Meanwhile, Eugenio Suárez, whom he traded away from the Tigers for nearly nothing, is quietly contending for the National League home run title. (Update: maybe not so quietly.)
But back in 2014, when Rany Jazayerli ran the numbers for Grantland, he found that Dombrowski’s trades netted a positive for Detroit a vast majority of the time, building a perennial contender through one of the most successful front office track records of the era. The numbers are still striking:
Between the time Dombrowski was hired after the 2001 season and the end of the 2012 season, the Tigers made a total of 58 trades by my reckoning. I broke down the results of every trade using bWAR to evaluate how the players performed in the five seasons after the deal. This is a simplistic method that doesn’t take into account the exact contract status, years to free agency, salary, etc., of each player, but it works well enough to evaluate all those trades in the aggregate.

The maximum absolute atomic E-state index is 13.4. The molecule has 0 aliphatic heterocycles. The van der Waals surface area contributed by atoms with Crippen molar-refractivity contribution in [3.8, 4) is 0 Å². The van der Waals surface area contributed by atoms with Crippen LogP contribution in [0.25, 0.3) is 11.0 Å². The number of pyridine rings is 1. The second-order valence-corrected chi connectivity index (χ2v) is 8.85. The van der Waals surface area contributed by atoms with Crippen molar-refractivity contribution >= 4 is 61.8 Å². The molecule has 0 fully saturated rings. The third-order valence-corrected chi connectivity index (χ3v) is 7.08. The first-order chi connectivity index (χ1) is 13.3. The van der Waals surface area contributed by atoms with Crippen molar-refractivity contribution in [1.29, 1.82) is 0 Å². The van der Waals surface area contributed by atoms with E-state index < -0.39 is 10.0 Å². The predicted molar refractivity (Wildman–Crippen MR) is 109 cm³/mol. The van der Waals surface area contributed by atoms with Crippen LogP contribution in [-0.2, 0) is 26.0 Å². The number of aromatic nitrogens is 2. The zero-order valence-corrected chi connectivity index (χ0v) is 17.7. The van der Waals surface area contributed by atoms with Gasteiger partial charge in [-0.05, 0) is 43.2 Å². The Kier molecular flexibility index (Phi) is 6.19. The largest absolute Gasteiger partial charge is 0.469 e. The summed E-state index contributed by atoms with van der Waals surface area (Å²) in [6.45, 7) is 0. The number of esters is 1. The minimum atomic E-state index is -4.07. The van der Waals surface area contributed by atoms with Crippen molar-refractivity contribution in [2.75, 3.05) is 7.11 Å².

The takeaway: Dombrowski has crushed his trading partners overall, and he’s done so with amazing consistency. In every season but one, he acquired more talent than he traded away. …
Overall, the Tigers have won their trades by a factor of more than 2-to-1 since Dombrowski was hired, for a surplus total of 104 wins over 11 years. That’s more than nine wins a year. Think about that: The Tigers have won roughly nine additional games every season under Dombrowski by using the trade market. Take away nine wins each year, and the Tigers would have posted a losing record over the last eight years, and would have made the playoffs just once, in 2011.
The only blemish on Dombrowski’s record came in 2007, when he made three bad trades in the span of three months.
How the 2006 Tigers Were Built – by Rany Jazayerli